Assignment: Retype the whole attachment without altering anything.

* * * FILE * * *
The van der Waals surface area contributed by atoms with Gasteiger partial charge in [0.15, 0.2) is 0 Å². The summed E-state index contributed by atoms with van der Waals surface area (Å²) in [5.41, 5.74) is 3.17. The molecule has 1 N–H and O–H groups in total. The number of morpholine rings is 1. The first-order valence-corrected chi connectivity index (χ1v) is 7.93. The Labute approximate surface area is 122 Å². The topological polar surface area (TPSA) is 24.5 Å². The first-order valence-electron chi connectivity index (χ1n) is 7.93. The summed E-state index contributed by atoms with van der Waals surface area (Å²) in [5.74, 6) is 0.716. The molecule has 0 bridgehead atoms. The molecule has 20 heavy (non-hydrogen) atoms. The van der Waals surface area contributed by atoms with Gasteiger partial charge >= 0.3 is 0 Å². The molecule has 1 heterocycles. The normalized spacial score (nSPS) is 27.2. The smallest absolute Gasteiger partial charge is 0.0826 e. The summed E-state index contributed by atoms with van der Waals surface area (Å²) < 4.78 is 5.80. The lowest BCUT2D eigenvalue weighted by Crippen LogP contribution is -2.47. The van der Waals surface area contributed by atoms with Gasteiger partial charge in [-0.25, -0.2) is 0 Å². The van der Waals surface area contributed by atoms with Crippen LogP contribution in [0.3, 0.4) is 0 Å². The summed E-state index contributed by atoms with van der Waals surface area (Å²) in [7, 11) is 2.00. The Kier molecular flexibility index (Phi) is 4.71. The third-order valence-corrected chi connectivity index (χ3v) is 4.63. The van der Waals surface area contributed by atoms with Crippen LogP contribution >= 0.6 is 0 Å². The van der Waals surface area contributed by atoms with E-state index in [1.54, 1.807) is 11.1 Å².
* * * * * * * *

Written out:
The van der Waals surface area contributed by atoms with Gasteiger partial charge in [0.15, 0.2) is 0 Å². The summed E-state index contributed by atoms with van der Waals surface area (Å²) in [5.41, 5.74) is 3.17. The molecule has 1 N–H and O–H groups in total. The number of morpholine rings is 1. The first-order valence-corrected chi connectivity index (χ1v) is 7.93. The Labute approximate surface area is 122 Å². The topological polar surface area (TPSA) is 24.5 Å². The first-order valence-electron chi connectivity index (χ1n) is 7.93. The summed E-state index contributed by atoms with van der Waals surface area (Å²) in [5.74, 6) is 0.716. The molecule has 0 bridgehead atoms. The molecule has 20 heavy (non-hydrogen) atoms. The van der Waals surface area contributed by atoms with Gasteiger partial charge >= 0.3 is 0 Å². The molecule has 1 heterocycles. The normalized spacial score (nSPS) is 27.2. The smallest absolute Gasteiger partial charge is 0.0826 e. The summed E-state index contributed by atoms with van der Waals surface area (Å²) < 4.78 is 5.80. The lowest BCUT2D eigenvalue weighted by Crippen LogP contribution is -2.47. The van der Waals surface area contributed by atoms with Gasteiger partial charge in [-0.25, -0.2) is 0 Å². The van der Waals surface area contributed by atoms with Crippen LogP contribution in [0.3, 0.4) is 0 Å². The summed E-state index contributed by atoms with van der Waals surface area (Å²) in [7, 11) is 2.00. The Kier molecular flexibility index (Phi) is 4.71. The third-order valence-corrected chi connectivity index (χ3v) is 4.63. The van der Waals surface area contributed by atoms with Crippen LogP contribution >= 0.6 is 0 Å². The van der Waals surface area contributed by atoms with E-state index in [1.54, 1.807) is 11.1 Å².